I read Big Magic.

I’d been hearing about Elizabeth Gilbert’s book Big Magic for a long time, about how wonderful and inspiring it was for creatively-driven people. I’d even heard that it was life-changing. And, I admit, when I hear something is life-changing, I tend to shy away. I have a natural distrust of things that make that claim*.

However, I was talking with an artist and photographer friend of mine, who had recently read the book, and told me the exact ways in which it had helped her. I paid attention then, because my friend and I know each other very well, and she was certain I would enjoy the book and find value in it.

So, I borrowed it from the library. And, well, my friend wasn’t wrong!

Luckily, I’m not currently going through a period of creative strife – in fact, I’m a handful of chapters away from finishing the novel I’m writing. However, Big Magic was full of great passages and thoughts that resonated with me all the same – I definitely would have highlighted had it not been the library’s copy. Here’s one part that I especially enjoyed:

Ideas are driven by a single impulse: to be made manifest. And the only way an idea can be made manifest in our world is through collaboration with a human partner. It is only through a human’s efforts that an idea can be escorted out of the ether and into the realm of the actual.

Therefore, ideas spend eternity swirling around us, searching for available and willing human partners . . . When an idea thinks it has found somebody . . . who might be able to bring it into the world, the idea will pay you a visit. It will try to get your attention . . . You will start to notice all sorts of signs pointing you toward the idea . . . The idea will not leave you alone until it has your fullest attention.

And then, in a quiet moment, it will ask, “Do you want to work with me?”

I’m not really one who thinks that I have to receive a sort of divine inspiration before I can work. Especially lately. I’ve been realizing the value of sitting down to write something, anything, on a very regular basis. However, the idea of collaborating with an idea during the creative process? I love it. Reframing creativity as a partnership brings it slightly closer to my own level, and that’s a good thing. I may not ever be able to fully understand creativity in the way I understand more tangible things, but thinking of it as collaborative makes it somehow more exciting to me. It helps me to understand why working on a project on a regular basis, giving it the attention it deserves, can yield some fantastic results.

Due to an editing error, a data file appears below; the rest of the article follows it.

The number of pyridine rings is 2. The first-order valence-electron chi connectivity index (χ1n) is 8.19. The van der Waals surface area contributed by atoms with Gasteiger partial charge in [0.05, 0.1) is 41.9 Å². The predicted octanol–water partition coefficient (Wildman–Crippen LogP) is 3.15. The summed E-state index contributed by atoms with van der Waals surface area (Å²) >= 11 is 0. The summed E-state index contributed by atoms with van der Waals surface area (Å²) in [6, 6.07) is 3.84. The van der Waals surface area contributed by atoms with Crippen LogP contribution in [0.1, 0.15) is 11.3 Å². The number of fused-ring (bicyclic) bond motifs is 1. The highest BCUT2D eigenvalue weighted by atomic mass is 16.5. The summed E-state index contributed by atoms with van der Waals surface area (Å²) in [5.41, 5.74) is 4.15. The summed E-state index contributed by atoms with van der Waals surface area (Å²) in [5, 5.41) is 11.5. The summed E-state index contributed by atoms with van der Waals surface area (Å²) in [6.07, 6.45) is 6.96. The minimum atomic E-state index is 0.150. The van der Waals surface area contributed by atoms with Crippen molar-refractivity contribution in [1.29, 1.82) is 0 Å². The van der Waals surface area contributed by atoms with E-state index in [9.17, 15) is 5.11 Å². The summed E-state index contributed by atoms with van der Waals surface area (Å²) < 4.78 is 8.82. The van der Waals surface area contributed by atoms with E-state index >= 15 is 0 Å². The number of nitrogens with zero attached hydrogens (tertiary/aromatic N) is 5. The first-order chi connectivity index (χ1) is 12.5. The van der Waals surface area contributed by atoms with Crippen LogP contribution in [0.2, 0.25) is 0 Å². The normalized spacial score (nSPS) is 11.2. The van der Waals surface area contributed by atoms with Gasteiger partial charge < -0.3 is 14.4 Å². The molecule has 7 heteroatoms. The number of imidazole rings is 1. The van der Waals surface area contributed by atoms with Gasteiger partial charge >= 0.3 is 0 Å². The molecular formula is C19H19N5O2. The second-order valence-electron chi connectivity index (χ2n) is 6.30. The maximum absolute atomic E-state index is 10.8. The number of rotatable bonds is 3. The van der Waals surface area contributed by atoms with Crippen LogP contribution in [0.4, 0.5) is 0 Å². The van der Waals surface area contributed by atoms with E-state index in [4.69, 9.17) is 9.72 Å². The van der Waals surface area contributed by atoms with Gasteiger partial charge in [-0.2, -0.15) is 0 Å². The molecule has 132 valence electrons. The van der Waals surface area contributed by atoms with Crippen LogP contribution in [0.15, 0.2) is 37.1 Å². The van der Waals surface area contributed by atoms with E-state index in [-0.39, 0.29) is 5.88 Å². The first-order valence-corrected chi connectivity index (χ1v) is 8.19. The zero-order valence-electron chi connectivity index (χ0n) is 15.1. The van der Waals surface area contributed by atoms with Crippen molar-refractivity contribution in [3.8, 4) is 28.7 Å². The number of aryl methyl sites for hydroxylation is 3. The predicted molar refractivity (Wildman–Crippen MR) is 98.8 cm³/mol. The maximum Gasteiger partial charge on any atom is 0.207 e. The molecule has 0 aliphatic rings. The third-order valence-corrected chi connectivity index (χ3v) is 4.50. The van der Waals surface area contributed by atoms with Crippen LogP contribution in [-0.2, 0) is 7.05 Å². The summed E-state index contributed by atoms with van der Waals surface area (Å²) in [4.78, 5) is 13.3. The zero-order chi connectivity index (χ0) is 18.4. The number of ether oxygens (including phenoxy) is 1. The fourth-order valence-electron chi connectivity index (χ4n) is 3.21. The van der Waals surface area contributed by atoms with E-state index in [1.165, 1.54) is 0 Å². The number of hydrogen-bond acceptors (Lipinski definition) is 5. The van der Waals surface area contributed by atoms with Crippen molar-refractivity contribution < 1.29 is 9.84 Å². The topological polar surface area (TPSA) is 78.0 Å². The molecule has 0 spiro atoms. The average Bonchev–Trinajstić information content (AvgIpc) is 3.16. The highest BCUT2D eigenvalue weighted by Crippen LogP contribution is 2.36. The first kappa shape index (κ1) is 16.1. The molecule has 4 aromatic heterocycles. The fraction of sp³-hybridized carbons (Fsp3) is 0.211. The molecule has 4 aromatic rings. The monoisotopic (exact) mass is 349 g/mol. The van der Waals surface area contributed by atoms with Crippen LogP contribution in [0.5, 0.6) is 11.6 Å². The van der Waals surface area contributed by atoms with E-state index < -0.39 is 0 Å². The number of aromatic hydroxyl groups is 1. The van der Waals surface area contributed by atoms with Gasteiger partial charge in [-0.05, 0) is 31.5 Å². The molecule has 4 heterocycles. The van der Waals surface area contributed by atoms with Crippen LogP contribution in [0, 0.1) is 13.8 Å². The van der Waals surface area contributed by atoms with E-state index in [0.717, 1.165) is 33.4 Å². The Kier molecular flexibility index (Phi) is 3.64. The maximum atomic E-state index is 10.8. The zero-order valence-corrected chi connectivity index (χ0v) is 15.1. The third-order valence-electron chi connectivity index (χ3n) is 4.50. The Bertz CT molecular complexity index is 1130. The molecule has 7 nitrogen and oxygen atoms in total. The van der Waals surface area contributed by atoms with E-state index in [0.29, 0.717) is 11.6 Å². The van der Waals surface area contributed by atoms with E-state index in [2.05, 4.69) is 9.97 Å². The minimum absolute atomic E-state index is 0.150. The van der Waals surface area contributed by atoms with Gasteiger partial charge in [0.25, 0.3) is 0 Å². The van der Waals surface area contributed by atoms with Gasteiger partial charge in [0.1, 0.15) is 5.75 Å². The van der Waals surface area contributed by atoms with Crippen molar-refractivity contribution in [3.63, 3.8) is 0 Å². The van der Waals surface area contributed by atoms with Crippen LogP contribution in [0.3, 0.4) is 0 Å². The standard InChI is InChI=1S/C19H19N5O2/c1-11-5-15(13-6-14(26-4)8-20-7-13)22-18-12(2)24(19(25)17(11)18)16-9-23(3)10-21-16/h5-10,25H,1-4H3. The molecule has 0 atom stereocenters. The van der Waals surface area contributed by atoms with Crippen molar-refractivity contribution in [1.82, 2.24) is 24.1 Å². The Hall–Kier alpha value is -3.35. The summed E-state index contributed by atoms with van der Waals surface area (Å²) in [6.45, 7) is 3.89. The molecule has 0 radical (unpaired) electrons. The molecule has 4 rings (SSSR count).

So. This book might change your life. It might just tweak it. But if you’re a creative person of any sort, I really think you should read it!


* I should mention that Gilbert herself wasn’t the one calling the book life-changing. In fact, in the book, she writes, “Please don’t make [helping people] your sole creative motive, because we will feel the weight of your heavy intention, and it will put a strain upon our souls.”

As someone weary & wary of self-help tropes, I was won over early – on page 22 – when she wrote:

Now you probably think I’m going to tell you that you must become fearless in order to live a more creative life. But I’m not going to tell you that, because I don’t happen to believe it’s true. Creativity is a path for the brave, yes, but it is not a path for the fearless, and it’s important to recognize the distinction.

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